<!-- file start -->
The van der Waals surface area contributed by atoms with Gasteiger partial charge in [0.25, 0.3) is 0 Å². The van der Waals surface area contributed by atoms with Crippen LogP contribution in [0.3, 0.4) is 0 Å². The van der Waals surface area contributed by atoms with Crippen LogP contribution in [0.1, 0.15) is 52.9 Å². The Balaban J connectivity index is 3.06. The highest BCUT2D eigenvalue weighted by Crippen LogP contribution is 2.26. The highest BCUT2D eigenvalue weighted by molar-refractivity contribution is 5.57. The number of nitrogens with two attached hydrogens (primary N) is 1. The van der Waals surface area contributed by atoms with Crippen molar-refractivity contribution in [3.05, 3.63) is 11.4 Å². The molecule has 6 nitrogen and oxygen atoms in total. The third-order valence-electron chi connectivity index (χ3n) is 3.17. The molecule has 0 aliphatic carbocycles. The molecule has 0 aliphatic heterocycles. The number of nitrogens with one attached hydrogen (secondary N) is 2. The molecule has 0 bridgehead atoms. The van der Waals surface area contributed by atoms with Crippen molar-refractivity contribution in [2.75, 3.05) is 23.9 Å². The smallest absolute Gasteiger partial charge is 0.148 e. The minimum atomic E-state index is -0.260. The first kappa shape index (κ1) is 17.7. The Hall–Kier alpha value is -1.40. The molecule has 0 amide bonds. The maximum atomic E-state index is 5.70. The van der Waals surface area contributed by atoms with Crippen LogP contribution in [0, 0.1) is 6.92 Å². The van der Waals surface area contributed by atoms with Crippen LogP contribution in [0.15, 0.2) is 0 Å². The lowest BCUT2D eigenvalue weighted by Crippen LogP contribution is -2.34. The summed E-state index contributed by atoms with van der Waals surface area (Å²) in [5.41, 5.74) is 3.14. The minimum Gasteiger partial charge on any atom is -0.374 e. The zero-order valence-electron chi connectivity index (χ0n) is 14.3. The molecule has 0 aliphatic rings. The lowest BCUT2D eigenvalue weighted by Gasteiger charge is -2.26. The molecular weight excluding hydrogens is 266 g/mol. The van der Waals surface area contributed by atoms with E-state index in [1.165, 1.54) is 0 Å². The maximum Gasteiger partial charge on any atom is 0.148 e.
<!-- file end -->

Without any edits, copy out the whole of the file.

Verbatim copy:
The van der Waals surface area contributed by atoms with Gasteiger partial charge in [0.25, 0.3) is 0 Å². The van der Waals surface area contributed by atoms with Crippen LogP contribution in [0.3, 0.4) is 0 Å². The van der Waals surface area contributed by atoms with Crippen LogP contribution in [0.1, 0.15) is 52.9 Å². The Balaban J connectivity index is 3.06. The highest BCUT2D eigenvalue weighted by Crippen LogP contribution is 2.26. The highest BCUT2D eigenvalue weighted by molar-refractivity contribution is 5.57. The number of nitrogens with two attached hydrogens (primary N) is 1. The van der Waals surface area contributed by atoms with Crippen molar-refractivity contribution in [3.05, 3.63) is 11.4 Å². The molecule has 6 nitrogen and oxygen atoms in total. The third-order valence-electron chi connectivity index (χ3n) is 3.17. The molecule has 0 aliphatic carbocycles. The molecule has 0 aliphatic heterocycles. The number of nitrogens with one attached hydrogen (secondary N) is 2. The molecule has 0 bridgehead atoms. The van der Waals surface area contributed by atoms with Crippen molar-refractivity contribution in [2.75, 3.05) is 23.9 Å². The smallest absolute Gasteiger partial charge is 0.148 e. The minimum atomic E-state index is -0.260. The first kappa shape index (κ1) is 17.7. The Hall–Kier alpha value is -1.40. The molecule has 0 amide bonds. The maximum atomic E-state index is 5.70. The van der Waals surface area contributed by atoms with Crippen LogP contribution in [0, 0.1) is 6.92 Å². The van der Waals surface area contributed by atoms with Crippen LogP contribution in [0.15, 0.2) is 0 Å². The lowest BCUT2D eigenvalue weighted by Crippen LogP contribution is -2.34. The summed E-state index contributed by atoms with van der Waals surface area (Å²) in [5.41, 5.74) is 3.14. The minimum Gasteiger partial charge on any atom is -0.374 e. The zero-order valence-electron chi connectivity index (χ0n) is 14.3. The molecule has 0 aliphatic rings. The lowest BCUT2D eigenvalue weighted by Gasteiger charge is -2.26. The molecular weight excluding hydrogens is 266 g/mol. The van der Waals surface area contributed by atoms with E-state index in [1.165, 1.54) is 0 Å². The maximum Gasteiger partial charge on any atom is 0.148 e.